On 17 March, the Senedd’s Business Committee agreed to postpone almost all non-government business for the foreseeable future. The Government also agreed to postpone most of its business to focus on the coronavirus response. The Senedd then made changes to Standing Orders to relax rules on business. On the recommendation of the Business Committee, the Senedd voted to enable the Presiding Officer to disapply the requirements in Standing Orders for First Minister’s Questions, oral questions to Ministers and questions to the Senedd Commission. Topical questions – oral questions without notice – are resumed from 6 May. In addition, the Llywydd has exercised her discretion to limit the number of Written Senedd Questions per Member to ten each week.

Other legislatures in the UK have also made changes to business as they have moved fully or partly online. On 21 April, the House of Commons approved temporary proposals for MPs to hold Prime Minister’s Questions, urgent questions and statements as hybrid proceedings. The following day, MPs approved proposals to extend hybrid business to motions and legislation and to allow electronic voting. The House of Lords is holding some business remotely, but continues to hold debates on legislation physically: it cannot make decisions in virtual proceedings as there is no Mace present. Although the Scottish Parliament has so far only held questions remotely, it has now made temporary changes to its Standing Orders to allow remote voting.

Passing legislation

Passing legislation is a key part of Senedd business. The Senedd normally considers primary legislation in four stages, through Plenary and committees.

The Welsh Government brought the stage one debate on the general principles of the Local Government and Elections (Wales) Bill to the virtual Plenary meeting on 8 April. Representatives of party groups voted on whether to approve the general principles of the Bill. No amendments can be tabled at stage one. On 27 April, Business Committee agreed to a temporary suspension of Stage 2 proceedings, including no tabling of amendments At the same time, the Government has been reviewing which Bills it wants to progress before the next Senedd election in May 2021. It has decided that the Local Government and Elections (Wales) Bill and the Curriculum and Assessment Bill are priorities.

As well as dealing with primary legislation, the Senedd also must scrutinise subordinate legislation. This is legislation made by Welsh Ministers under the powers granted in primary legislation. Normally, the Legislation, Justice and Constitution (LJC) Committee is responsible for considering subordinate legislation before it is voted on, if necessary, by the Senedd. Following the suspension of committee meetings, the Senedd approved changes to Standing Orders to remove the LJC Committee’s formal responsibilities in this area, while ensuring that Members continued to receive advice on subordinate legislation. The LJC Committee took up responsibility for subordinate legislation again when committee activity resumed.

The Government has said that it will need to make secondary legislation to tackle the coronavirus pandemic. A number of regulations have now been made. In some cases, these regulations require the approval of the Senedd. For example, the Senedd had to approve the regulations that impose the coronavirus lockdown within a set period or they would have ceased to have effect. The regulations were approved in Plenary on 29 April. The Government has also said ‘a significant volume of priority subordinate legislation’ will be needed to prepare for the end of the Brexit transition period on 31 December.

The Senedd is also responsible for considering whether to grant consent to UK legislation that affects devolved powers. The Welsh Government has laid Legislative Consent Memorandums before the Senedd on several UK Bills. The First Minister has said that the Welsh Government aims to ensure that the Senedd can still vote on legislative consent motions and that it would ‘recommend the usual scrutiny periods where the UK Parliamentary timetable permits’. In some cases, the UK Parliament has suspended proceedings on Bills in devolved areas due to the pandemic and the Senedd’s Business Committee has agreed to extend deadlines for scrutiny.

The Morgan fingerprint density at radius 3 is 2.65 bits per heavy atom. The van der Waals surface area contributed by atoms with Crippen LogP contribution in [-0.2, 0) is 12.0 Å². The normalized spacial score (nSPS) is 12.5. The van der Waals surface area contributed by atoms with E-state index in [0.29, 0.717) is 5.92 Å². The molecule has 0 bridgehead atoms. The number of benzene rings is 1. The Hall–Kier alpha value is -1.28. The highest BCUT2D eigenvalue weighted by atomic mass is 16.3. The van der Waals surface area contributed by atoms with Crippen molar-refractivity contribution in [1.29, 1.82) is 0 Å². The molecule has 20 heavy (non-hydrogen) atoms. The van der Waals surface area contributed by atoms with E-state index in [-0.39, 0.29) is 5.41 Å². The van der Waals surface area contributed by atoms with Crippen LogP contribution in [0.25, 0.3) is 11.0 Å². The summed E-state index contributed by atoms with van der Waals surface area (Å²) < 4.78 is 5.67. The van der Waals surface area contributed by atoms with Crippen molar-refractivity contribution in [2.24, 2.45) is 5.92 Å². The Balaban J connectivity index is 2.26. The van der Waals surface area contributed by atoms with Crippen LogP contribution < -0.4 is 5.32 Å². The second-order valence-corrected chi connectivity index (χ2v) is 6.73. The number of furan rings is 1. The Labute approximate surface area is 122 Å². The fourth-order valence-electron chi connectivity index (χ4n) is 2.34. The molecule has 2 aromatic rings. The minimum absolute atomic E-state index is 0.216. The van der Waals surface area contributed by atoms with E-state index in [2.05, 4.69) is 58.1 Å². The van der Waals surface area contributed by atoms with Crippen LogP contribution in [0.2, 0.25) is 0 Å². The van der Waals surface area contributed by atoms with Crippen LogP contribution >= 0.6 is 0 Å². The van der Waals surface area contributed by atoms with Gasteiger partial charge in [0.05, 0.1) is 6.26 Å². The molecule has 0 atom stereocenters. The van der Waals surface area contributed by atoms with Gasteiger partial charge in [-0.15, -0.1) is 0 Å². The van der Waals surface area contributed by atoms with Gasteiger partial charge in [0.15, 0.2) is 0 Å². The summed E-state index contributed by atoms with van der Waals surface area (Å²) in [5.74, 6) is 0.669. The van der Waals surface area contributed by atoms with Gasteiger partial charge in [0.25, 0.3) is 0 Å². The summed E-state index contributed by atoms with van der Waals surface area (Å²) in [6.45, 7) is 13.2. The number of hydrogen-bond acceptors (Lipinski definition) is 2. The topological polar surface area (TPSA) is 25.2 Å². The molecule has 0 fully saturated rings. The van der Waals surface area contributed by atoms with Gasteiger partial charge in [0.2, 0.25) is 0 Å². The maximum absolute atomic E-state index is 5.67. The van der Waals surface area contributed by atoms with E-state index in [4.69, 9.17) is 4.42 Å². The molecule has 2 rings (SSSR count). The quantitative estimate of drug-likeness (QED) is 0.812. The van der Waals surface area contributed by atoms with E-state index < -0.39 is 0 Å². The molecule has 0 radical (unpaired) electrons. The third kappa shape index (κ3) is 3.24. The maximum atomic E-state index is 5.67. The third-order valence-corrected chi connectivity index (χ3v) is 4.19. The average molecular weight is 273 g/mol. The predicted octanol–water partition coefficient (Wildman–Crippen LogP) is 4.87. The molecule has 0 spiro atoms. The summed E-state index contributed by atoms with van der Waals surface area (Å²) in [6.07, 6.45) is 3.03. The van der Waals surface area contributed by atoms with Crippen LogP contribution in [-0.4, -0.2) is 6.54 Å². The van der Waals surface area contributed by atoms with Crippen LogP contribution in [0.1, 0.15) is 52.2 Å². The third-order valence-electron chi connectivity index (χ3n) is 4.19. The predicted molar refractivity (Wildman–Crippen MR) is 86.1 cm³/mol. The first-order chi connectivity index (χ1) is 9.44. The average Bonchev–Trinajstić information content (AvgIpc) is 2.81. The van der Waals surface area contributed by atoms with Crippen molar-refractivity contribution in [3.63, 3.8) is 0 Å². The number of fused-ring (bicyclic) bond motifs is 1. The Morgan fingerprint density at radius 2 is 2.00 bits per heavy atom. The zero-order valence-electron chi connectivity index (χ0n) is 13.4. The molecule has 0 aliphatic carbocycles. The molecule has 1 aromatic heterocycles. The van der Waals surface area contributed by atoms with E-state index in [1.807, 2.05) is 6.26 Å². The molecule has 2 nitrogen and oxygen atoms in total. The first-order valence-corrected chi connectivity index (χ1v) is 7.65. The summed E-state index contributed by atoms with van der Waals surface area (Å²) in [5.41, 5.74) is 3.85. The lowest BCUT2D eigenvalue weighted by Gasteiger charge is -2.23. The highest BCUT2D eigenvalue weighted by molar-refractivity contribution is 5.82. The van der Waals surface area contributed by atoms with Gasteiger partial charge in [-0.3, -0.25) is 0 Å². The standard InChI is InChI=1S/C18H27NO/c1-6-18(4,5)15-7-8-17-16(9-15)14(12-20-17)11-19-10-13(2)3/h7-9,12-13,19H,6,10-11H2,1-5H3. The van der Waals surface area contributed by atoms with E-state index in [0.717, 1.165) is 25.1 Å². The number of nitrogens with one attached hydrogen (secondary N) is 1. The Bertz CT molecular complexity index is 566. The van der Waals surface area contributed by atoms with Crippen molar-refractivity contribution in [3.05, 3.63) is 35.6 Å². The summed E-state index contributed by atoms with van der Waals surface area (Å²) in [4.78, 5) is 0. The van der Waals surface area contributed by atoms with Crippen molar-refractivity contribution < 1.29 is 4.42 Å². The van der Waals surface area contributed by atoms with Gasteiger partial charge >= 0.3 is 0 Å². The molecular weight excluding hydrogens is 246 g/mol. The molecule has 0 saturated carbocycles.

Committees

Committees perform a range of important roles, including questioning Ministers, holding inquiries and scrutinising legislation. The Senedd normally holds more than ten committee meetings each week during term time. On 23 March, the Business Committee agreed that committees would not meet because of the pandemic on 23 March. After the trial of virtual Plenary meetings, committees resumed meeting on 29 April. At present, there is capacity for four public (broadcasted) committee meetings to be held each week; that number is expected to increase. The Senedd has agreed changes to Standing Orders enabling committee chairs to relax public access requirements for formal meetings. Committees can also undertake some activity in private, such as evidence gathering and issuing correspondence.

Other legislatures have approached this issue in different ways. House of Commons committees continued to hold formal virtual meetings during Easter Recess after voting to relax rules on remote meetings. The House of Commons has said it now expects to be able to support up to 20 committee meetings each week, while the House of Lords is also holding virtual committee meetings. The Scottish Parliament approved temporary changes to Standing Orders to allow committees to meet remotely on 21 April. The Presiding Officer has confirmed that the Scottish Parliament will now be able to support 16 virtual committee and Plenary meetings each week. The Scottish Parliament and the House of Lords are establishing temporary coronavirus committees, while the Northern Ireland Assembly has established a temporary committee of all MLAs on the coronavirus response.


Article by Lucy Valsamidis, Senedd Research, Welsh Parliament

We’ve published a range of material on the coronavirus pandemic, including a post setting out the help and guidance available for people in Wales and a timeline of Welsh and UK governments’ response.

You can see all our coronavirus-related publications by clicking here. All are updated regularly.